The goal in Chapter 13 is to use future income to pay all or a portion of one’s debts through a court approved and administered Chapter 13 repayment plan.  The judge assigned to the case must confirm the plan.  During the confirmation process the creditors are permitted to have some input.  However, once the plan is confirmed, the creditors are obligated by its terms.  See 11 U.S.C. § 1327(a).

Chapter 13 plans typically last either three or five years, with five years being the statutory maximum.  See 11 U.S.C. § 1322(d)(1)(C) and (d)(2)(C).  Each month during the pendency of the plan the debtor sends a plan payment to the Chapter 13 Trustee assigned to the case.  The Trustee in turn sends payments to the creditors according to the terms of the confirmed plan.  At the end of the plan any remaining scheduled unsecured dischargeable debt is discharged.

One attractive feature of Chapter 13 for the debtor wanting to keep collateral securing a debt is the chance to catch up on the payments.  For example, the debtor can use the plan to pay off a mortgage arrearage over the life of the plan, rather than having to immediately become current as in a Chapter 7 bankruptcy.

Another benefit is that the debtor does not have to surrender any nonexempt assets:  the debtor gets to keep everything.  Why?  The short answer is because in the plan the debtor makes monthly payments to pay creditors.  However, as we shall see, the value of the debtor’s nonexempt assets provides a starting point for the size of the monthly plan payments.

How much are the monthly payments?  In order to answer that question we need a little background.  In particular, we must observe that a Chapter 13 plan must satisfy three basic criteria.  These three criteria contain the essence of 11 U.S.C. § 1322.
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The answer differs depending on the nature of the debt and under which chapter the bankruptcy case was filed.

I.          The Key Exception To Discharge

The key provision of the Bankruptcy Code that we use to answer the question is 11 U.S.C. § 523(a)(3), which states (with emphasis added):

A dischargeunder section 727, 1141, 1228 (a), 1228 (b), or 1328 (b) of this title does not discharge an individual debtor from any debt— . . . neither listed nor scheduled under section 521 (a)(1) of this title, with the name, if known to the debtor, of the creditor to whom such debt is owed, in time to permit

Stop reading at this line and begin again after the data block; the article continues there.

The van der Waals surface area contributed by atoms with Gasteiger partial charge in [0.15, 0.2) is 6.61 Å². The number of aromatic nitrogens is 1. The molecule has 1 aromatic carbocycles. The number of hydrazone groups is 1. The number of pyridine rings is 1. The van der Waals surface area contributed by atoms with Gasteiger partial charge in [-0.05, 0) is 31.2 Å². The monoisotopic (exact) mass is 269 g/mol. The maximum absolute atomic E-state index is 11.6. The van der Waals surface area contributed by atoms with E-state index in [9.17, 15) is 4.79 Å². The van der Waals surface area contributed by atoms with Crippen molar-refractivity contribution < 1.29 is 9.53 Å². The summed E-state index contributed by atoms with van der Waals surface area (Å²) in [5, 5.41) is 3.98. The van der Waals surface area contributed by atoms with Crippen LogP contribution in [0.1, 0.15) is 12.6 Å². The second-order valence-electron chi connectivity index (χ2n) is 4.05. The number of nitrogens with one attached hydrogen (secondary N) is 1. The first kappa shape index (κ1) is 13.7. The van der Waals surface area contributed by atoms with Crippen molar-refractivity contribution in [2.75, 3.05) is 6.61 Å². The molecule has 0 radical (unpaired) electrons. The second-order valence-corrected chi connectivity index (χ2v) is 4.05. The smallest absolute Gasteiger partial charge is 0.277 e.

(A) if such debt is not of a kind specified in paragraph (2), (4), or (6) of this subsection, timely filing of a proof of claim, unless such creditor had notice or actual knowledge of the case in time for such timely filing; or

(B) if such debt is of a kind specified in paragraph (2), (4), or (6) of this subsection, timely filing of a proof of claim and timely request for a determination of dischargeability of such debt under one of such paragraphs, unless such creditor had notice or actual knowledge of the case in time for such timely filing and request;

If you’re not used to reading statutory language you may naturally ask:  What does all of this mean?  One thing is clear:  this statutory provision concerns debts that were “neither listed nor scheduled” in the bankruptcy papers “in time to permit . . .”  But to permit what?  There are two things that the creditor would have been able to do in a timely fashion if the debt had been properly scheduled, but cannot because of the oversight.
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The popular wisdom says that an individual or a married couple can file for bankruptcy under either chapter 7 to discharge debts without paying them, or chapter 13 to pay back some of the debts through a court-administered, multi-year, partial debt repayment plan, while a business files under chapter 7 if it is going out of business, or chapter 11 if it needs to reorganize.  There is some truth to this wisdom, but it fails to take into consideration the personal chapter 11 bankruptcy.  This post looks briefly at just a few characteristics of personal chapter 11 bankruptcy.
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